“Mom, I’m sick.”
While no mom ever wants to hear these three words, they are especially hard for moms who work outside the home. You want to take care of your child and help him or her feel better, but the thought of calling your boss and saying you need to stay home is also a big source of stress. We have some tips to help you get through cold and flu season with both your family’s health and your job intact.
First, know which symptoms require home care
The best place to start is to take your child’s temperature; if it’s 100 degrees or higher, keep her home. Other signs that get your kid a pass to the couch: a deep or persistent cough, complaints of body aches, diarrhea and vomiting. Beware the common clues of a faked illness, such as symptoms that don’t seem to stick — for example, the child who is coughing like she is going to lose a lung one minute but is cheerfully chatting away with her sister the next. Vague symptoms that migrate from one body part to another may also be signs that your child is actually OK. Use the WebMD Symptom Checker if you like, but only if you’re a non-alarmist type of mom.
Next, call your boss
Once you determine that your child needs to stay home, grit your teeth, pick up the phone and call your boss. Calmly explain that Haley or Hudson is ill today and that while you won’t be able to make it into the office, you will be able to get some work done from home. Many managers are amenable to parents working from home from time to time. Children who are ill generally spend some time sleeping during the day, so you can use these hours to work on a project, answer work emails and maybe even attend that big meeting via Skype.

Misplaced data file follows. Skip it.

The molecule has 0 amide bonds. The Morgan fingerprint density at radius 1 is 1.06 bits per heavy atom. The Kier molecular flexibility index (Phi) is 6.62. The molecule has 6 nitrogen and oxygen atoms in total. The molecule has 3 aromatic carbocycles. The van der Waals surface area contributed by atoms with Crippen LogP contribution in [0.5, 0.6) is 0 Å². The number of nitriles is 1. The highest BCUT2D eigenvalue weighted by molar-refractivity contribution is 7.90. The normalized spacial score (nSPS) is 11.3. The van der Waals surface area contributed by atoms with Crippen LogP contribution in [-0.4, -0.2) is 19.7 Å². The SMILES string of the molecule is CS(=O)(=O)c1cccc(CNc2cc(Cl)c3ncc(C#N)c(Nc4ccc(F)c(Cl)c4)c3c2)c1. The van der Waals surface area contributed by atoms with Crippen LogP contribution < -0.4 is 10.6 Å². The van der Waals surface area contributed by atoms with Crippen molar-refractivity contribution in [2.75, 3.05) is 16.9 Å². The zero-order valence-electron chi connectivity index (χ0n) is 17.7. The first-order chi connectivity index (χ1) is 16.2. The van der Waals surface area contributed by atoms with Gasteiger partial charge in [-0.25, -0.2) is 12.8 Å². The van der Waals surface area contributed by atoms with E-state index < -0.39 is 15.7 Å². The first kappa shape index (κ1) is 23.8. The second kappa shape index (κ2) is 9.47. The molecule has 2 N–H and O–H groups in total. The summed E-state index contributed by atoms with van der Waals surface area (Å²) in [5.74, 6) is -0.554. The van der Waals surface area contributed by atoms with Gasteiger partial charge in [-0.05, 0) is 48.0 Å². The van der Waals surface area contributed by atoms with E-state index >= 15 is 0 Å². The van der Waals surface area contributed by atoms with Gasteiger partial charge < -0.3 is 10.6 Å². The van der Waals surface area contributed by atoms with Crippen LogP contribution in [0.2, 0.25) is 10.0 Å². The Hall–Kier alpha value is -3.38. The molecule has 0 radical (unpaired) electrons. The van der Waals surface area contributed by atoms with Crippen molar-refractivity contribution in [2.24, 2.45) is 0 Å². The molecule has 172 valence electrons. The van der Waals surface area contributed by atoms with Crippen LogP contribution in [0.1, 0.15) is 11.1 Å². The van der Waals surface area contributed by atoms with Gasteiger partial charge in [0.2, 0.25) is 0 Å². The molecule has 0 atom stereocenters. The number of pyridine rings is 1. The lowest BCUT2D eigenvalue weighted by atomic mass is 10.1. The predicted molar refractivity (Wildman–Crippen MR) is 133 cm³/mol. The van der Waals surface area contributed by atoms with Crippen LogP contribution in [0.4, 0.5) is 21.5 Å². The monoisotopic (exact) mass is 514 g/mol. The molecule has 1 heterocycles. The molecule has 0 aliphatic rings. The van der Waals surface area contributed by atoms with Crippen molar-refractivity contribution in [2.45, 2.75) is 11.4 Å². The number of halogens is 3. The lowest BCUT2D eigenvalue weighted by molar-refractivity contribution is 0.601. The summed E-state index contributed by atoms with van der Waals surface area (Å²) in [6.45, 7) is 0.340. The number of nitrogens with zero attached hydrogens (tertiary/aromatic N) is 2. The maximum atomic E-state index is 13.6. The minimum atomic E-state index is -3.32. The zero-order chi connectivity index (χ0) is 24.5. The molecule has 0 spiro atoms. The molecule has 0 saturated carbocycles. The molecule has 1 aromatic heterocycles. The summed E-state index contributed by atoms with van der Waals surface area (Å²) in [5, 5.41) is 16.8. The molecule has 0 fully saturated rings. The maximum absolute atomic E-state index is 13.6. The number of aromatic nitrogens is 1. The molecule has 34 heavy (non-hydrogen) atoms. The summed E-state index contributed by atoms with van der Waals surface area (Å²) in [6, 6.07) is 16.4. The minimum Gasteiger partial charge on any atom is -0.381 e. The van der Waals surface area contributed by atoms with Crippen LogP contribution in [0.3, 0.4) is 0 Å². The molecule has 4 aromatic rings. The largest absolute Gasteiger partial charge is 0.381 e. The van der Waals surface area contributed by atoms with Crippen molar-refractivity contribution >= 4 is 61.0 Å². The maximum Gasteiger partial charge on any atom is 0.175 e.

To keep your sick child occupied while you work, keep a few small new goodies on hand like a coloring book, fresh box of crayons or pens, stickers and books. Kids who are feeling pukey often do better when they are lying still, so help your child get cozy on the couch with his or her favorite blankets, pillows and stuffed animals and then put in a favorite movie or order one on-demand through a service like Dish.
Third, take care of your kiddo—and yourself
Even though this isn’t your first sick-child rodeo, it’s still a good idea to brush up on some basic care tips. Encourage your child to rest as much as possible, especially if he or she is battling a tummy bug or fever. Also keep your child hydrated with clear liquids like water, sports drinks and juice.
For kids with sore throats, popsicles can be very soothing. Serve simple foods that are easy to digest like crackers, sliced bananas and rice, and don’t get worried if your child isn’t too hungry for a couple of days. To avoid getting ill yourself, be sure to wash your hands frequently, and keep your hands away from your mouth, eyes and nose. Cuddle with your little one as much as you can, and before you know it, you’ll both be back to your regular routines.